Combustion pressure was leaking - you can see that from the carbon trace lines going outwards from the center all the way around on the cylnder deck sealing surface.
Old 09-18-2011, 04:07 PM
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Quote:
Originally Posted by JFairman View Post
There are lines of carbon from combustion leakage around most of the head to cylinder sealing surface on the top of the cylinder. It would help to see the combustion chamber side of the heads too.

My guess is the head studs were not torqued correctly and they loosened up more over time duting running and heat cycles and this eventually happened.
Combustion pressure was leaking - you can see that from the carbon trace lines going outwards from the center all the way around on the cylnder deck sealing surface.
JFairman,

You are making a very good point. Below is a pic of the head.
Old 09-18-2011, 06:42 PM
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Quote:
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JFairman,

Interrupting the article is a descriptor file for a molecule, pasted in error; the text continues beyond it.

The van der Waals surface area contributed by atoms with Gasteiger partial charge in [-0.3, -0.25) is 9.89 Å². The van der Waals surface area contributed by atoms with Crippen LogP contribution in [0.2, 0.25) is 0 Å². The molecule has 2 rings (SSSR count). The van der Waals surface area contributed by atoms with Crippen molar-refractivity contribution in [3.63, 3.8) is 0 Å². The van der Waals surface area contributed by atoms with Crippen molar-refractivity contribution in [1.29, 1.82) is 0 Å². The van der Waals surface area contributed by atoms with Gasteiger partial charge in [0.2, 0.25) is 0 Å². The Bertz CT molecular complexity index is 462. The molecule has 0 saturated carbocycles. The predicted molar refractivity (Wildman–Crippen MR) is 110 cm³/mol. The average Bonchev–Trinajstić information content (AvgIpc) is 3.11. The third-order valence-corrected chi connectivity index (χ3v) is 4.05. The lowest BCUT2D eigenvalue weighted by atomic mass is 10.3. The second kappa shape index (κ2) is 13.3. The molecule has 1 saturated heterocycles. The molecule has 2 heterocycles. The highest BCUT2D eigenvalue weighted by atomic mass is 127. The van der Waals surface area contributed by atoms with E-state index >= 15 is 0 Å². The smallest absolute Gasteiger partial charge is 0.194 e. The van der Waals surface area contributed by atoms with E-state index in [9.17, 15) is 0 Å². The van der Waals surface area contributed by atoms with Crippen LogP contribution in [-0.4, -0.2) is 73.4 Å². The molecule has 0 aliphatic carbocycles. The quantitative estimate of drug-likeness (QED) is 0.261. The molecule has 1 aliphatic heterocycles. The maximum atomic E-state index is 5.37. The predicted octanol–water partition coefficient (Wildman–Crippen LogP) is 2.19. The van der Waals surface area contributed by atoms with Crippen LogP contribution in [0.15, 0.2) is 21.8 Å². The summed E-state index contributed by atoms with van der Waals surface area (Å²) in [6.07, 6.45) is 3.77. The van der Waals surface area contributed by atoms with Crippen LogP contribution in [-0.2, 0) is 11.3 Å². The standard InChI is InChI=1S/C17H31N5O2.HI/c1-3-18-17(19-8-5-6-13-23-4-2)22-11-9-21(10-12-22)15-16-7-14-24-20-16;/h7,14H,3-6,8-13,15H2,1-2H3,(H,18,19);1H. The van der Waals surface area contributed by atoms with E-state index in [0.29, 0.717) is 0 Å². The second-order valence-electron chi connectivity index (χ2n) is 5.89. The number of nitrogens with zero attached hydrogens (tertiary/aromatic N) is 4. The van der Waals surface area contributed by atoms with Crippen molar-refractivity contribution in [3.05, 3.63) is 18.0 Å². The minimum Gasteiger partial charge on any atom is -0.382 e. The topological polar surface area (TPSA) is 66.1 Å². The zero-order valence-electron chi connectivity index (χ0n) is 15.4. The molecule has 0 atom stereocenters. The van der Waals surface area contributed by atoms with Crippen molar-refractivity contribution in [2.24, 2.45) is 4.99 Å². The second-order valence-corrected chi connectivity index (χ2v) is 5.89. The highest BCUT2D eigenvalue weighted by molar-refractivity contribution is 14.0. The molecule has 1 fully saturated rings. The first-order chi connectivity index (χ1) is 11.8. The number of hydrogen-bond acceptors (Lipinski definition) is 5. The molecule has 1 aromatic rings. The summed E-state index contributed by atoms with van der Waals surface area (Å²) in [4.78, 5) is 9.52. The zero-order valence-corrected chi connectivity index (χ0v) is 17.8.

You are making a very good point. Below is a pic of the head.
+1

It seems the combustion pressure was leaking . Thus, the very temp melted the metal step by step. ( As soon as there is small hole , the combustion act as "blowlamp" )
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Old 09-19-2011, 09:32 AM
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Definitely running lean on the edges. Also there appears to be a lot of detonation damage around the perimeter of the cylinder. I see lots of pock marks on the outer edge of the cylinder (top of cylinder, right side of picture)

Check your timing and AFRs.

It is even more interesting that the lean section is on the top rear of the cylinder where the spark plug is located. Loose head studs may be the cause.